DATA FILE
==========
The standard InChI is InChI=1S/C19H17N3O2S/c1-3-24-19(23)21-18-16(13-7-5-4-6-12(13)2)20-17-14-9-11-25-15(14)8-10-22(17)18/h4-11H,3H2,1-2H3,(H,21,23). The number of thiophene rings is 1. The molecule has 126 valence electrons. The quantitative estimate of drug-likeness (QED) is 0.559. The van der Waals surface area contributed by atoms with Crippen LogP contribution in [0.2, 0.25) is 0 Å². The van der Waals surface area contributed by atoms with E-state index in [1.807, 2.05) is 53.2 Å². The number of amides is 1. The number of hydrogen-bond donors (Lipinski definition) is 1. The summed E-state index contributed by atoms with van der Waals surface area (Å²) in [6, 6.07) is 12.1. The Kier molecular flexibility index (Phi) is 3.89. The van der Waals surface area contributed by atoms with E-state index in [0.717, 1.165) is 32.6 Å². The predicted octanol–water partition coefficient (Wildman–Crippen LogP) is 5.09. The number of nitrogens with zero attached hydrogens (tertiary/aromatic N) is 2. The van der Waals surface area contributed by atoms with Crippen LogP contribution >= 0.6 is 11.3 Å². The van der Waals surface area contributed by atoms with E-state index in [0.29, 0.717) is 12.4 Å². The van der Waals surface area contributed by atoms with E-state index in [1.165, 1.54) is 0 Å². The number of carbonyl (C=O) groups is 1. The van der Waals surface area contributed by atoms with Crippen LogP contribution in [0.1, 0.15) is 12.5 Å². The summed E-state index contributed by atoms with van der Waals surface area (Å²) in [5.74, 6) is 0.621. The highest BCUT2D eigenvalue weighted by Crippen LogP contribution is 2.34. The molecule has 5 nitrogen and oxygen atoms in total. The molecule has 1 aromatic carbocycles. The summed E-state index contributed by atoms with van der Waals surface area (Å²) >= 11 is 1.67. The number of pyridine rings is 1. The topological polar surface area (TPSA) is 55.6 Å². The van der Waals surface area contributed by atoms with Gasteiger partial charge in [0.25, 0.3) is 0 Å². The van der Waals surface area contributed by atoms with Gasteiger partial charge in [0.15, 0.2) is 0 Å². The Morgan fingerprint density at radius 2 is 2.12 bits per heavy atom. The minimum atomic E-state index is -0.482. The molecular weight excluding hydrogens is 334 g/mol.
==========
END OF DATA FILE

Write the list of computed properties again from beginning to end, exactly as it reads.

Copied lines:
The standard InChI is InChI=1S/C19H17N3O2S/c1-3-24-19(23)21-18-16(13-7-5-4-6-12(13)2)20-17-14-9-11-25-15(14)8-10-22(17)18/h4-11H,3H2,1-2H3,(H,21,23). The number of thiophene rings is 1. The molecule has 126 valence electrons. The quantitative estimate of drug-likeness (QED) is 0.559. The van der Waals surface area contributed by atoms with Crippen LogP contribution in [0.2, 0.25) is 0 Å². The van der Waals surface area contributed by atoms with E-state index in [1.807, 2.05) is 53.2 Å². The number of amides is 1. The number of hydrogen-bond donors (Lipinski definition) is 1. The summed E-state index contributed by atoms with van der Waals surface area (Å²) in [6, 6.07) is 12.1. The Kier molecular flexibility index (Phi) is 3.89. The van der Waals surface area contributed by atoms with E-state index in [0.717, 1.165) is 32.6 Å². The predicted octanol–water partition coefficient (Wildman–Crippen LogP) is 5.09. The number of nitrogens with zero attached hydrogens (tertiary/aromatic N) is 2. The van der Waals surface area contributed by atoms with Crippen LogP contribution >= 0.6 is 11.3 Å². The van der Waals surface area contributed by atoms with E-state index in [0.29, 0.717) is 12.4 Å². The van der Waals surface area contributed by atoms with E-state index in [1.165, 1.54) is 0 Å². The number of carbonyl (C=O) groups is 1. The van der Waals surface area contributed by atoms with Crippen LogP contribution in [0.1, 0.15) is 12.5 Å². The summed E-state index contributed by atoms with van der Waals surface area (Å²) in [5.74, 6) is 0.621. The highest BCUT2D eigenvalue weighted by Crippen LogP contribution is 2.34. The molecule has 5 nitrogen and oxygen atoms in total. The molecule has 1 aromatic carbocycles. The summed E-state index contributed by atoms with van der Waals surface area (Å²) >= 11 is 1.67. The number of pyridine rings is 1. The topological polar surface area (TPSA) is 55.6 Å². The van der Waals surface area contributed by atoms with Gasteiger partial charge in [0.25, 0.3) is 0 Å². The van der Waals surface area contributed by atoms with Gasteiger partial charge in [0.15, 0.2) is 0 Å². The Morgan fingerprint density at radius 2 is 2.12 bits per heavy atom. The minimum atomic E-state index is -0.482. The molecular weight excluding hydrogens is 334 g/mol.